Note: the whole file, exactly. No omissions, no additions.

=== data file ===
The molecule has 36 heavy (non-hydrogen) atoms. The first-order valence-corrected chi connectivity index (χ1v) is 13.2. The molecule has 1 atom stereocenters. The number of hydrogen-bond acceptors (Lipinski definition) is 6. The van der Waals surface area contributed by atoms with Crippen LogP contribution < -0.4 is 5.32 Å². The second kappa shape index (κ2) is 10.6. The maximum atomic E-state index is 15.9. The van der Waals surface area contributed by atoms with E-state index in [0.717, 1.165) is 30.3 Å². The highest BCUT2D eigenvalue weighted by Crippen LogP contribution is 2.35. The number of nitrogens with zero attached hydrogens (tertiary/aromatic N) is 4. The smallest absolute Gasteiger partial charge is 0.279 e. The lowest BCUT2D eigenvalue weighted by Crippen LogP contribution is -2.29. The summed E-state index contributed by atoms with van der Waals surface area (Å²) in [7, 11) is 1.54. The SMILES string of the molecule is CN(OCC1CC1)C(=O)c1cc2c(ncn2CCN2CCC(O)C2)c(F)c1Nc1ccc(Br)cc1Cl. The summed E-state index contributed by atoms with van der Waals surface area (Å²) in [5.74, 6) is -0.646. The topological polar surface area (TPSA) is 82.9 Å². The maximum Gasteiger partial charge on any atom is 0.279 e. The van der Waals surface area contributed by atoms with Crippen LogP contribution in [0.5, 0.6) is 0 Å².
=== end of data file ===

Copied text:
The molecule has 36 heavy (non-hydrogen) atoms. The first-order valence-corrected chi connectivity index (χ1v) is 13.2. The molecule has 1 atom stereocenters. The number of hydrogen-bond acceptors (Lipinski definition) is 6. The van der Waals surface area contributed by atoms with Crippen LogP contribution < -0.4 is 5.32 Å². The second kappa shape index (κ2) is 10.6. The maximum atomic E-state index is 15.9. The van der Waals surface area contributed by atoms with E-state index in [0.717, 1.165) is 30.3 Å². The highest BCUT2D eigenvalue weighted by Crippen LogP contribution is 2.35. The number of nitrogens with zero attached hydrogens (tertiary/aromatic N) is 4. The smallest absolute Gasteiger partial charge is 0.279 e. The lowest BCUT2D eigenvalue weighted by Crippen LogP contribution is -2.29. The summed E-state index contributed by atoms with van der Waals surface area (Å²) in [7, 11) is 1.54. The SMILES string of the molecule is CN(OCC1CC1)C(=O)c1cc2c(ncn2CCN2CCC(O)C2)c(F)c1Nc1ccc(Br)cc1Cl. The summed E-state index contributed by atoms with van der Waals surface area (Å²) in [5.74, 6) is -0.646. The topological polar surface area (TPSA) is 82.9 Å². The maximum Gasteiger partial charge on any atom is 0.279 e. The van der Waals surface area contributed by atoms with Crippen LogP contribution in [0.5, 0.6) is 0 Å².